Swimming Lessons for Baby Sharks: Practical advice for new lawyers

Q: Do I have to attend firm social events? I don’t like those kinds of things.

A: I get it. Firm social events can sometimes seem awkward. At first you won’t know many people, and the events may feel like an extension of work. You can’t truly let go, because you have to maintain your professionalism. That constraint at an event with unlimited free booze may seem like cruel and unusual punishment. But moderate, you must. 

Particularly if you are an introvert, after working long hours you may prefer to sit at home on your couch – or lock yourself in a sensory-deprivation chamber. But there are good reasons to take a deep breath, buck up and attend at least some work social events. 

Other lawyers are more likely to want to work with you if they know you. That’s just human nature. Senior lawyers can be apprehensive about working with brand new lawyers, simply because they don’t know anything about them. 

Lawyers often ask their colleagues about their experiences with new hires before asking those associates to work on projects. 

One large firm’s professional development director recounted that a senior partner only wanted to work with the “good” first years. That sentiment is not uncommon. Building relationships helps relieve the apprehension, and meeting in person is the first step. 

You do not need to participate in every possible social event. You also shouldn’t feel compelled to be the last one to leave. But if an event is “mandatory” or clearly a firm priority, you should attend. 

There is an exception: If you are working around the clock on a high-profile project, you get a pass. Clients come first. Just let key people know the reason for your absence. They will appreciate that you are helping to pay for the event. 

You should also get in the habit of trying to meet people during the workday. At large firms, many lawyers will know nothing about you – except what they read in firm financial reports. These lawyers will know if you met deadlines for recording your time. They will know how many hours you billed. They will know how much of your billed time clients actually paid.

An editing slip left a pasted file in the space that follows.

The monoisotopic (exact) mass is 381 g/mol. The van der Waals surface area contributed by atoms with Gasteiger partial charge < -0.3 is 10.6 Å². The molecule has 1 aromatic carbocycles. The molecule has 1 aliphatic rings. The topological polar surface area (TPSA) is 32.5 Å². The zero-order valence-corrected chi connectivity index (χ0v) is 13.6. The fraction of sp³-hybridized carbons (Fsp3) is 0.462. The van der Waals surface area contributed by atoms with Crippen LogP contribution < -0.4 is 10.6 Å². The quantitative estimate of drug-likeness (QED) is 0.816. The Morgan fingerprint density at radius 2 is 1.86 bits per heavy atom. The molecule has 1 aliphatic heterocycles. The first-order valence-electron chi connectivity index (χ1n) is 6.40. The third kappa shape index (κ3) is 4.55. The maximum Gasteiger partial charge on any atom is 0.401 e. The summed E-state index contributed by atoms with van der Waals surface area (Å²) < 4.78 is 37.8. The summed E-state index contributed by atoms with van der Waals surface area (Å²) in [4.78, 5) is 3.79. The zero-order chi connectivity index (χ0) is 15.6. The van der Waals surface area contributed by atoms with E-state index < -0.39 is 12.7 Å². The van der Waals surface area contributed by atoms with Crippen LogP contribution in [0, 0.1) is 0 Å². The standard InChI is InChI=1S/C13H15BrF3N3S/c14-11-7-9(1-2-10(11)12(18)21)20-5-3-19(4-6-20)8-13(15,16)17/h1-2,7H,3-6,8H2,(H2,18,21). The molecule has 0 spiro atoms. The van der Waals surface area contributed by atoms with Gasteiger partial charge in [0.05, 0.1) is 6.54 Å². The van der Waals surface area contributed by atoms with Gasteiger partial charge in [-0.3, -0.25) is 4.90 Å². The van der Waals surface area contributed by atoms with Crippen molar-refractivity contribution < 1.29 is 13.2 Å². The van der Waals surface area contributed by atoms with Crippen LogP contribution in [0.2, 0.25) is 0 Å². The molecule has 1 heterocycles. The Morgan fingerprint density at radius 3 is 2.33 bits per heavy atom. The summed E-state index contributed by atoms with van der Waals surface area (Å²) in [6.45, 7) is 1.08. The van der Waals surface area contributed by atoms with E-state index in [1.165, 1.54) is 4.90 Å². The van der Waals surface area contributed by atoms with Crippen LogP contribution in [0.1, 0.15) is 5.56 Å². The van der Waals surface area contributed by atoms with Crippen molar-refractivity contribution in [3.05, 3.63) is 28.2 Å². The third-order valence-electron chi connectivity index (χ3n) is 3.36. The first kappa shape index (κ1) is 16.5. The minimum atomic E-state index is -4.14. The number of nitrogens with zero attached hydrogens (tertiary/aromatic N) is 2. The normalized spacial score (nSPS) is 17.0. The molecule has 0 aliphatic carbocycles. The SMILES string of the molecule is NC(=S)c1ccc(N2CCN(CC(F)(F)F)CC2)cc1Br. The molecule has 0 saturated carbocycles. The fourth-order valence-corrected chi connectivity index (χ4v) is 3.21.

Take comfort in remembering that most any living, breathing human being is more compelling than raw financial data. Unveiling your personality to lawyers who previously knew you only as a set of numbers, can only improve your standing. 

Once you have your own clients and are the go-to person for critical skills, you can decide when and whether to socialize with your colleagues. Until then, smile, grab one glass of wine, and attend the most important firm social events. You might actually enjoy them. 


Grover E. Cleveland is a Seattle lawyer, speaker and author of Swimming Lessons for Baby Sharks: The Essential Guide to Thriving as a New Lawyer (West 2010). He is a former partner at Foster Pepper PLLC, one of the Northwest’s larger firms. His clients included the Seattle Seahawks and other entities owned by Microsoft co-founder, Paul Allen. Grover is a frequent presenter on new lawyer career success at law schools and firms nationwide. Some of the questions in this column come from those presentations. Readers may submit questions here or follow him on Twitter @Babysharklaw. He is not related to the 22nd and 24th President of the United States. 

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